Coronavirus

Coronavirus updates (June 29-July 5): Coronavirus effects on private markets

July 2, 2020
Public library guardians Patience and Fortitude are outfitted with face masks in a bid to urge New Yorkers to follow safety measures during the pandemic. (Byron Smith/Getty Images)

PitchBook is providing ongoing coverage of the coronavirus outbreak and its effects across the private markets and the economy.

Latest news on the coronavirus

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US sees another month of job growth as coronavirus cases grow

Stocks rose Friday on the news that the US added 4.8 million jobs in June, according to the monthly jobs report from the Labor Department, the second consecutive month of growth after 20 million jobs were lost in April at the height of the pandemic-induced shutdowns. In addition, the unemployment rate dropped, from 13.3% to 11.1%. Although the June report exceeded economists' expectations, it's unclear whether the positive numbers are part of a significant trend. As confirmed cases of COVID-19 have increased exponentially in parts of the US, many states have reversed or slowed reopening plans. —Kate Rainey, 8:33 a.m. PDT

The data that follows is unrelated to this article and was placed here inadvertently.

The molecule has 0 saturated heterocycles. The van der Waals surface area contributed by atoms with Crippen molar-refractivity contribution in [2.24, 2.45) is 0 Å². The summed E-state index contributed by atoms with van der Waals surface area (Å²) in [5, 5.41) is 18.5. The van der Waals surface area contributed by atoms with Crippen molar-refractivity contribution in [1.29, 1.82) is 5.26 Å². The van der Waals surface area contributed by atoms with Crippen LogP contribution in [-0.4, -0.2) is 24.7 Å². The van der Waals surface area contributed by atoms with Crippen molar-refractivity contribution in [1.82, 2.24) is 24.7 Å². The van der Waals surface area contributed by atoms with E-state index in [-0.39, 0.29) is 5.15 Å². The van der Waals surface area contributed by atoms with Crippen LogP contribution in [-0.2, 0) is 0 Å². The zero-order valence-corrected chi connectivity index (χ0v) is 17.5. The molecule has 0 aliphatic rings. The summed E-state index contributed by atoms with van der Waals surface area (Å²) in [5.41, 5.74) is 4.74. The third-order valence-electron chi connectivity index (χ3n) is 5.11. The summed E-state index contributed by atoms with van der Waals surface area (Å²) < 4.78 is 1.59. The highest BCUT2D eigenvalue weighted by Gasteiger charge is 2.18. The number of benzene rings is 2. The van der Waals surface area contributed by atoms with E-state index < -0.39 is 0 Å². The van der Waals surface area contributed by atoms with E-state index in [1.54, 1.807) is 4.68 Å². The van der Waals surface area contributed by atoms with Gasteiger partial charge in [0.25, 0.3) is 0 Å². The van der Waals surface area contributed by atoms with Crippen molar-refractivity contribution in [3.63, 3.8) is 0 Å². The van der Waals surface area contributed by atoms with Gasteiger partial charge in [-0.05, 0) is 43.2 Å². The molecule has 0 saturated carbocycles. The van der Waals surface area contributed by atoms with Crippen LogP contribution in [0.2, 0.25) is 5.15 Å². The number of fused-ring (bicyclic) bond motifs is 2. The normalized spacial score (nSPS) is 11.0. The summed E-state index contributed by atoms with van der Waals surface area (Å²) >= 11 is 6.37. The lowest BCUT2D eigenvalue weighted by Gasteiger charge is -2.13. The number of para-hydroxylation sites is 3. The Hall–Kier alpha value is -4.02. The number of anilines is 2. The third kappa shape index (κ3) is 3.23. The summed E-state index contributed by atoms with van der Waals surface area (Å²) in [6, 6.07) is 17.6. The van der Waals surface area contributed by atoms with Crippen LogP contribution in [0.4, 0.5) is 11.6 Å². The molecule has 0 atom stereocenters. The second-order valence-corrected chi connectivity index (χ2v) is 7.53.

Coronavirus effects on venture capital

Pandemic's VC deal toll: Midyear perspective

With two days left in the first half of 2020, midyear figures show the toll that the venture capital ecosystem has suffered from the worst economic downturn in nearly a century.

It's no surprise that the US venture market has slowed down dramatically and remains on pace to end 2020 well below high levels seen in the past two years. But there are some bright spots, according to PitchBook data covering deals made as of June 17. —Alexander Davis, 6:43 a.m. PDT, June 29

Oscar nabs $225M as pandemic disrupts healthcare

Health insurance provider Oscar has landed $225 million in new funding from investors including Baillie Gifford, Coatue Management, Alphabet and General Catalyst.

The New York-based startup has raised around $1.5 billion in total financing, making it the most well-funded VC-backed health insurance company, according to PitchBook data.